Over the last twelve to eighteen months, a new kind of website has emerged - the web log (or blog, as they are often called). If blogging has a father, it would be Dave Winer, of Scripting News. Dave started Scripting News back in'97, before anyone had really coined the term blog. Over the next few years, blog syndication (RSS), news aggregation tools, and blog servers were born. This field is still in its early days - there are lots of small companies (such as Six Apart) creating tools, but no offerings (yet) from any of the large vendors, such as Microsoft, Oracle, etc. The questions I'll try to answer here are:
- What is a weblog?
- Why would you be interested in running one, or allowing employees to run one?
Briefly, a weblog is an online journal, typically focused on some topic. Most weblogs are authored by one person, although there are collaborative efforts. Most weblogs focus on a topic or set of topics - i.e., politics, some aspect of technology, marketing, etc. The main visible difference between a web log and a "normal" website is that the web log will get updated much more regularly - often more than once per day. Additionally, most web logs use an XML format (either RSS or Atom, or both) to syndicate their content. What does that mean? It means that you can use a news aggregator (there's a nice list of available ones at http://www.hebig.org/blogs/archives/main/000877.php) to subscribe to the content being produced. The aggregator will check for new updates in the background, allowing you to keep track of content you care about without having to keep an enormous list of bookmarks in your browser. Ultimately, a web log is like a journal, and there are tools that allow you to subscribe to the journal. Some web logs are interactive (allowing comments from readers) - but an up tick in spam comments is shutting a lot of that down.
That gives you an idea of what a web log is. The question then becomes, why should you care? I'm going to limit my answer to the realm of product and services companies here - blogging on politics, religion, philosophy (any non-business topic) is outside the scope of this article. With that in mind, why you should care is fairly simple - marketing and outreach. It's nearly always the case that you could stand more interest in, and more knowledge of, your products and services. As the Product Manager for Cincom Smalltalk, I'm certainly in that position. I'm responsible for a niche product in a fairly crowded space (application development and delivery platforms), and getting more awareness of Cincom Smalltalk out is clearly a good thing. There are standard marketing answers for some of that - advertising, speaking at trade shows, customer success stories, etc. You still need to do all of those things, but everyone else is doing them as well, and many of your competitors - like mine - have bigger budgets for these things. Having a web log presence is one way to route around that.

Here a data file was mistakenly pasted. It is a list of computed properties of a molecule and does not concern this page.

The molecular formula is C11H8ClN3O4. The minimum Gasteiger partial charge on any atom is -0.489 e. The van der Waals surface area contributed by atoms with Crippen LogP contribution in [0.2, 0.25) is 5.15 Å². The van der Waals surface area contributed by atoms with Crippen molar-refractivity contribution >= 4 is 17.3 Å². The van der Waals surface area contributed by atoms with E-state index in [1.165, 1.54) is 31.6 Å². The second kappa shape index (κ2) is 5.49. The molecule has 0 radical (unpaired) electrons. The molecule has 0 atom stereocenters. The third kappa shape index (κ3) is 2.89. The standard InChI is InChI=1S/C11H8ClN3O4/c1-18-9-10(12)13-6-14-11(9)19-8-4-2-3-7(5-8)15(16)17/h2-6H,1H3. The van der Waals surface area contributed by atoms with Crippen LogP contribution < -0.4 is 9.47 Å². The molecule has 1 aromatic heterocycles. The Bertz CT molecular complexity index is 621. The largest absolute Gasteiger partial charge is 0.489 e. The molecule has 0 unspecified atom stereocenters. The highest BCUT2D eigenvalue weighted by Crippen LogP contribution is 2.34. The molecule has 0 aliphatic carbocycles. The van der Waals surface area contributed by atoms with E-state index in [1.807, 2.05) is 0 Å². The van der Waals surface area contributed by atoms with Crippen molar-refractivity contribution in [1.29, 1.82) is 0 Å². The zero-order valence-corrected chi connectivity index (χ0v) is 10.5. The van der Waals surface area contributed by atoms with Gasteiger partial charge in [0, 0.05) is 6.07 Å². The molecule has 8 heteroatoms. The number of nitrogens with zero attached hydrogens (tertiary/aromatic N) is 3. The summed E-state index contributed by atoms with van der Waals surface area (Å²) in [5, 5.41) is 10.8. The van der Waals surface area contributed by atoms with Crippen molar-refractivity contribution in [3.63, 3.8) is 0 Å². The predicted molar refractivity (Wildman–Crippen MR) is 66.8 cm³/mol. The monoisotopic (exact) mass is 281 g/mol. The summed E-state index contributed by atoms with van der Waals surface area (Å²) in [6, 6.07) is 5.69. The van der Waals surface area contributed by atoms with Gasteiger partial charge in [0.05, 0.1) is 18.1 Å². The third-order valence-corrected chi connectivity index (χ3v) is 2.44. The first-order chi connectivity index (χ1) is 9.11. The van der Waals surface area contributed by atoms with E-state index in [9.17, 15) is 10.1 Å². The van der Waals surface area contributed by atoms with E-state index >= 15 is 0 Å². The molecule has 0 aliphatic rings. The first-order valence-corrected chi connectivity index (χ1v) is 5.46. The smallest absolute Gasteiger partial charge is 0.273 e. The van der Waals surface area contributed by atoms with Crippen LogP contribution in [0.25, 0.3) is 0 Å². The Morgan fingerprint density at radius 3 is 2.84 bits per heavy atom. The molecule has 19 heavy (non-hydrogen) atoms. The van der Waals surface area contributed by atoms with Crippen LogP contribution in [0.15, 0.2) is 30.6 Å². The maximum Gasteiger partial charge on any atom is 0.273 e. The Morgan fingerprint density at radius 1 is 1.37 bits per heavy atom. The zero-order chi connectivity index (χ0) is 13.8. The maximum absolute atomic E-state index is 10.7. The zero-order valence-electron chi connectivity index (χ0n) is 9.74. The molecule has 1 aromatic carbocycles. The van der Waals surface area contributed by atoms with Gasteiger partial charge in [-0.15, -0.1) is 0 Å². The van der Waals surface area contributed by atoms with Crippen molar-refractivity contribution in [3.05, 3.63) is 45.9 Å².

How does creating a public blog help in that regard? Well, that depends on how you run the blog. Simply creating a thing that looks like a blog and filling it with marketing press releases isn't going to cut it. Blog readers are looking for authentic voices - they can find pre-processed marketing fluff anywhere. There are also (literally) millions of blogs; I subscribe to over 200 of them myself. When I look at new content to subscribe to, I'm not interested in press releases; I'm interested in actual viewpoints from real people. As it turns out, there are many to choose from - some in (seemingly) the least likely places. Microsoft has taken to blogging in a big way, and many of their project managers and product managers are online now - have a look here:
It's instructive as well to look at Robert Scoble's blog